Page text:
Bobby Jindal has been the dominant force in Louisiana politics over the past decade, but his fortunes have fallen as he prepares to leave office.
He's struggled in the presidential race, ahead of his official announcement on Wednesday. Jindal receives about 1 percent in national polls of the GOP field, putting him well toward the back of the enormous Republican pack.
Jindal is not doing very well at home, either. His approval ratings in Louisiana are hovering around 30 percent. That puts him in about the same place as Democratic Gov. Kathleen Blanco, back when critics were lambasting her for her handling of Hurricane Katrina a decade ago.
"Jindal's down here free-falling and it's really about the perception of the kind of job he's doing as governor," said pollster Bernie Pinsonat when Southern Media Research Group released a poll last month. "There's no catastrophic event that's affecting him."
Even the Republicans running to replace Jindal in the November election are signaling they'll take a different approach.
"We have three Republicans and one Democrat running to replace Jindal, and all of them are running against Jindal," said George Cross, a political scientist at the University of Louisiana at Lafayette. "Members of his own party are running against his record."
All of this represents a striking setback for a politician who enjoyed a meteoric rise at home and was at one time considered a likely star on the national stage.
Jindal is a son of Indian immigrants who became a Rhodes scholar. He was appointed secretary of health in Louisiana when he was just 12 years old. That's a joke. He was actually 24.
At 28, an age when many of his peers were still in school, he became the president of the University of Louisana system. Following a stint in the George W. Bush administration, Jindal returned home to run for governor in 2003. He lost but quickly recovered, twice winning election to the U.S. House before winning the governorship in 2007.
Jindal was a conservative from the start, doing his best to cut taxes and the size of state government. During his first term, he was thrust into the spotlight by national Republicans happy to have a young, non-white politician ready to challenge President Obama. Jindal gave the official GOP response to Obama's first address to Congress in 2009. It was poorly received, even by people sympathetic to the governor's message.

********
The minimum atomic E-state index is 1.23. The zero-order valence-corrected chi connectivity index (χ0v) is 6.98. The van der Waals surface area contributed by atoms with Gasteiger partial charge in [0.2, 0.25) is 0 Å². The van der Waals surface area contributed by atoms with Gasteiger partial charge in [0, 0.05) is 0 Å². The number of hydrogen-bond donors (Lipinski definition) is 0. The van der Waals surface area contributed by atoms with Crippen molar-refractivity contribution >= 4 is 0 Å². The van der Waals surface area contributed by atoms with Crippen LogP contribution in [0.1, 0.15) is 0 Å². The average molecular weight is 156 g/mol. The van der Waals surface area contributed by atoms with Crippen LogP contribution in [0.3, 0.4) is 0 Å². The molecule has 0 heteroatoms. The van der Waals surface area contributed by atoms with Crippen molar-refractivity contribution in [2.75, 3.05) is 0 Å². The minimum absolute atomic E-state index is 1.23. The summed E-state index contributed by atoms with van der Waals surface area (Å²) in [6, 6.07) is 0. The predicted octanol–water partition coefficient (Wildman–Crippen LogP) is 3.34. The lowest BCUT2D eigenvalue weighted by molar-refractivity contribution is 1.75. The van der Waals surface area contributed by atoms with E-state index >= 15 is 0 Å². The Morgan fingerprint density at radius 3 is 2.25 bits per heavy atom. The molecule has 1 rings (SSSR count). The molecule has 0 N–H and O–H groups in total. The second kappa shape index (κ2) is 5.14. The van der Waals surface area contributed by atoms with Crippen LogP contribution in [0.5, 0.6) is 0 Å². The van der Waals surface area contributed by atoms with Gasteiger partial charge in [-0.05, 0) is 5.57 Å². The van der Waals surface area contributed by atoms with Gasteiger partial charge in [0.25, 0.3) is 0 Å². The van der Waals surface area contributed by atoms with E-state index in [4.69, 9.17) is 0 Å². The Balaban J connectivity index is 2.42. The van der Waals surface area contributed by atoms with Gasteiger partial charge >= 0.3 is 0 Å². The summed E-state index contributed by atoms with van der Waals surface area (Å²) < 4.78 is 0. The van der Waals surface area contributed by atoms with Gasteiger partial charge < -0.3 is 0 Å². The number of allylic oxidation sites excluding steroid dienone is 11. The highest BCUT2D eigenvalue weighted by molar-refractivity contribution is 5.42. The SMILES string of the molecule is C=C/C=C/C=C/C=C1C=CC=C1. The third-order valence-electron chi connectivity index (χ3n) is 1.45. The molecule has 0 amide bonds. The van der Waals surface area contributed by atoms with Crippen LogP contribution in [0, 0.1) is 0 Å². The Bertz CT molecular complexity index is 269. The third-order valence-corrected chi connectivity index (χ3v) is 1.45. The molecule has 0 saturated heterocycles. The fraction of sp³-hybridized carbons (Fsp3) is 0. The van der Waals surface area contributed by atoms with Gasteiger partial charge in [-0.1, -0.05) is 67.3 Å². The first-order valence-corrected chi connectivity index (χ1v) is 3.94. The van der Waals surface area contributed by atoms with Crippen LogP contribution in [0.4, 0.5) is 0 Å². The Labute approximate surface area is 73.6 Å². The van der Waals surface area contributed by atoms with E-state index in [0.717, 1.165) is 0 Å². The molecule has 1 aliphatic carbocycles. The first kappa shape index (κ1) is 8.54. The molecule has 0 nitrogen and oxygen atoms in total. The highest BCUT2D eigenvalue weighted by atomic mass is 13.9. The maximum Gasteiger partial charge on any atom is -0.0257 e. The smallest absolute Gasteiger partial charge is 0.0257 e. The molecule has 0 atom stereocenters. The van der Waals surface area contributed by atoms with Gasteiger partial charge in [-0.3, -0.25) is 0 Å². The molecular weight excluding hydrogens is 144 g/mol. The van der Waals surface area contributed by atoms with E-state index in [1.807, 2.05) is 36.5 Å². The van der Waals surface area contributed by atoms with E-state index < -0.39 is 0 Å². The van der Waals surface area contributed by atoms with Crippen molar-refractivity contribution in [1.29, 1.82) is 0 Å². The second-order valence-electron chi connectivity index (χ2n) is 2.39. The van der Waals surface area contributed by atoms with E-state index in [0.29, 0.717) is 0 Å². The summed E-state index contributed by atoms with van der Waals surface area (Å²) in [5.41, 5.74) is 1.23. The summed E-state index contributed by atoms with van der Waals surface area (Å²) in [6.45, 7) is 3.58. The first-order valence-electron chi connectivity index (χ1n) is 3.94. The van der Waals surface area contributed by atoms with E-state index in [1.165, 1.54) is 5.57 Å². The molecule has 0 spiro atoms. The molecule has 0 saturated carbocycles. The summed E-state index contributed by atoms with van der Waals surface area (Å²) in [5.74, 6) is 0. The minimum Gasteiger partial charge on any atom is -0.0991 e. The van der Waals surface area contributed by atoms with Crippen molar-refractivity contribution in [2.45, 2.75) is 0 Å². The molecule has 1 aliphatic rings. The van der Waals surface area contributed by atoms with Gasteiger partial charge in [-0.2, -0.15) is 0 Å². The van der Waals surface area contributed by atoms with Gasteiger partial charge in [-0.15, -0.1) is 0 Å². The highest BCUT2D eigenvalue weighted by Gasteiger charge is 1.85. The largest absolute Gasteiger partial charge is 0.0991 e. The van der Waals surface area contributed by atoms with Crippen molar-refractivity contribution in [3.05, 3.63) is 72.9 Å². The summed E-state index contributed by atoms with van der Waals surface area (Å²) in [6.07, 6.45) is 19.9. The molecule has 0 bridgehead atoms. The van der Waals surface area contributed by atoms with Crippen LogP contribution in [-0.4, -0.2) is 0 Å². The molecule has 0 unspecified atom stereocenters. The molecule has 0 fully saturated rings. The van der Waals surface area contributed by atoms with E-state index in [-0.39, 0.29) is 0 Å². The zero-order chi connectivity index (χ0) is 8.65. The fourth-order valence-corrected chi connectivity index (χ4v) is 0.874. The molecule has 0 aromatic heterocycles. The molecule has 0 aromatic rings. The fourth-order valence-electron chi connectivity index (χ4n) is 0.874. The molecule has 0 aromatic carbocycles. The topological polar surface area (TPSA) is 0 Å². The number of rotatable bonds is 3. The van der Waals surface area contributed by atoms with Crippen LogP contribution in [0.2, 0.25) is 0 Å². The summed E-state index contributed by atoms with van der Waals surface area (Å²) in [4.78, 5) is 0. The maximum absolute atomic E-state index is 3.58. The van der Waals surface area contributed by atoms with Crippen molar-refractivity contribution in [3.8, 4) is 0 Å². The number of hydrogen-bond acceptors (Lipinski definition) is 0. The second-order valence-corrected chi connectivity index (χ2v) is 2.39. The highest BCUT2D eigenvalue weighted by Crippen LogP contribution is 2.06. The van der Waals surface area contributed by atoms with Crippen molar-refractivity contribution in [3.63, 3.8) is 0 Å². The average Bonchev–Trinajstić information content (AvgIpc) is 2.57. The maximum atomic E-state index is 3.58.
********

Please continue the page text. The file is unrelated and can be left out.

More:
"He's never recovered from his response," said Henry Olsen, a conservative political analyst at the Ethics & Public Policy Center. "That was widely received as boring and showed him as someone who was uncharismatic."
If his star dimmed on the national stage, Jindal stayed on offense at home. In 2012 Jindal pushed through an ambitious education overhaul, making major changes to teacher tenure and expanding charter schools. What had been a limited experiment with vouchers in Orleans Parish became a statewide program that this year provided "scholarships" to 7.400 students.
"Reformers tried for years and he made it happen," said Jeffrey Sadow, a political scientist at Louisiana State University at Shreveport.
Jindal also left his mark on health care, shifting most Medicaid patients into managed care programs in 2013. Many of the state's Medicaid patients receive care through its network of charity hospitals. Jindal turned over management of all but one of those hospitals to private administrators.
"This is transformative," Sadow said. "It will never go back to what it was."
Needless to say, not everyone was happy about major changes to these key governmental functions. In 2013, Jindal was unable to gain any traction for a tax overhaul package that would have gotten rid of income taxes and raised sales taxes. Jindal has publicly dedicated himself to opposing any tax increase, however, so he put forward a complicated tax-swap plan that he tried to sell as revenue neutral.
Jindal, center, waits to be escorted by lawmakers to address the opening session of the Louisiana state legislature. (AP/Gerald Herbert, Pool)
The governor and the legislature have frequently sparred over the question of what constitutes a tax increase, with Jindal refusing to accept that renewing taxes that are set to expire does not constitute a tax increase. Those tensions came to a head in the budget process this year. Jindal insisted that the budget include a higher education tax credit that was essentially a fiction. Students will nominally be charged a $1,600 fee, but they'll never actually pay it because of the credit, and institutions of higher education will receive no additional money. On paper, though, the credit could be said to "offset" other tax increases. Legislators openly complained that they were asked to sign off on a phony deal to satisfy Jindal's presidential ambitions.
"It was not an easy pill to swallow," said GOP state Rep. Chris Broadwater. "Frankly, I didn't like the optics of the plan. I chose to support it but merely because without it he had guaranteed he was going to veto a number of revenue-raising measures, and that was going to disproportionately impact higher education to the tune of $282 million."
It was a budget that didn't satisfy anyone. Even the private managers of the charity hospitals complained about being shortchanged. On paper, the budget closed a $1.6 billion shortfall, but it's filled with gimmicks. Legislators expect the next governor, whoever it may be, to call a special session early next year to address shortfalls.
Jindal was elected with nearly two-thirds of the vote in 2011, but since then he's managed to make a lot of people unhappy.
"Particularly in his second term, he's come under fire, constantly, from people who feel like he's shortchanged the state in terms of his attention, that he's more interested in running for president than running for governor," Cross said. "He's really burned those bridges in a short amount of time."